Victorian families experiencing homelessness, particularly nurses, midwives and carers, will have greater access to social housing thanks to a $7 million grant commitment by the ANMF (Vic Branch) to Melbourne-based housing support agency Launch Housing.
Announced at the annual ANMF (Vic Branch) Delegates Conference in June, the grant will be spread over the next two financial years and allow Launch Housing to develop projects to support Victorians struggling to access and maintain housing.
Half of the grant will go toward Launch Housing’s Families Supportive Housing Project in Dandenong and involve the construction of 60 two to four-bedroom units to provide homes for families.
Launch Housing will also collaborate with not-for-profit organisation Wintringham to build housing in regional Victoria to ensure the ANMF (Vic Branch) is delivering both metropolitan and regional assistance.
ANMF (Vic Branch) Secretary Lisa Fitzpatrick said the branch holds a strong commitment to social justice and that the grant is the result of seeking to contribute positively to the lives of less fortunate Victorians.
The ANMF (Vic Branch) retains active leadership within the homelessness sector from members who worked for the RDNS Homeless Persons Program (HPP) (now Bolton Clarke), she added.
“We believe it is incumbent on us to make Victoria a better place,” Ms Fitzpatrick said.
“The very nature of our work means we meet patients whose lives are changed in an instant – family violence or a serious physical illness or injury or a mental health issue can lead to a series of events that can lead to homelessness. Nurses, midwives and carers are not immune to these life events.
“We also know that through relationship breakdown, family violence and workplace injury, the group of people vulnerable to homelessness significantly on the increase is women over 55 years.”
Launch Housing CEO Heather Holst described the funding boost as uplifting and commended the ANMF (Vic Branch) for their crucial support.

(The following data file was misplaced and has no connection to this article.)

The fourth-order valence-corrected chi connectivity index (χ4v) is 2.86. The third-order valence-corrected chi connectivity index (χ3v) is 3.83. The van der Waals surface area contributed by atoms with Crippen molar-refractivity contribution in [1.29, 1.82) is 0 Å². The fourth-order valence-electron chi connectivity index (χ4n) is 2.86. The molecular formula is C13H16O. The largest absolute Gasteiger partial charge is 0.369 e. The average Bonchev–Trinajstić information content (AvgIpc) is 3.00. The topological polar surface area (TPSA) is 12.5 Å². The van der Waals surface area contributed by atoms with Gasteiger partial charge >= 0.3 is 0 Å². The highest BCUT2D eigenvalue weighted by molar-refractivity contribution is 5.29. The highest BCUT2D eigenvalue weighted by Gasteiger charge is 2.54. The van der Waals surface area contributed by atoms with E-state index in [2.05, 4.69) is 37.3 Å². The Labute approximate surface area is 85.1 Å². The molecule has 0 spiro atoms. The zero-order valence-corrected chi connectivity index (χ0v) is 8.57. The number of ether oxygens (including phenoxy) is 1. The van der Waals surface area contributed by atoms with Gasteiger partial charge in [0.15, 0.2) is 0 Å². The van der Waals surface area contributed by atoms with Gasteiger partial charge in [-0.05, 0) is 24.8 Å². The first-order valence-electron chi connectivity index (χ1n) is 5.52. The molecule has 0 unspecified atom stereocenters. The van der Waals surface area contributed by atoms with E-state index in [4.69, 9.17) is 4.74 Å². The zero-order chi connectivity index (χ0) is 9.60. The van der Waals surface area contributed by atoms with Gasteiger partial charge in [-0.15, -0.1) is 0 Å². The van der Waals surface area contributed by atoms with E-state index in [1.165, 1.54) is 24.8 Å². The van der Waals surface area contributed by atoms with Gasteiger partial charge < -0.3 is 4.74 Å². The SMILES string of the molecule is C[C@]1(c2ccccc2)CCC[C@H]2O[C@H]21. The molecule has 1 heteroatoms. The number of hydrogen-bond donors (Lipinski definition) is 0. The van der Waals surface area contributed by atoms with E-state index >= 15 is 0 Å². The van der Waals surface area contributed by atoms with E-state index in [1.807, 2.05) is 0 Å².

“We have 16,000 people a year coming to us for assistance after either new housing because they haven’t got any or they’ve got to move,” Ms Holst explained.
“Being able to build something, purpose-designed and targeted at people who are coming out of homelessness is just fantastic.”
Ms Holst said Launch Housing recently conducted a survey examining the people who use its services and found evidence of current or former nurses, midwives and carers accessing help.
As part of the projects, she said nurses, midwives and carers would be given first opportunity to acquire available housing before it is then offered to others experiencing homelessness.
Ms Holst said the complex homelessness problem deserved far greater attention and required collective action.
“It’s the Australian housing market, first and foremost,” she said of the main drivers.
“The way we work it in Australia you’ve got people who do very well out of that and people who do very badly, even to the point of being pushed into homelessness. We’ve got to somehow equalise our housing market a lot more and make it more about shelter than an investment.
“We need a better coordinated response, which we’re working on hard, and we need to have housing that is reserved for people who are homeless and not housing that they have to compete with alongside better able people.”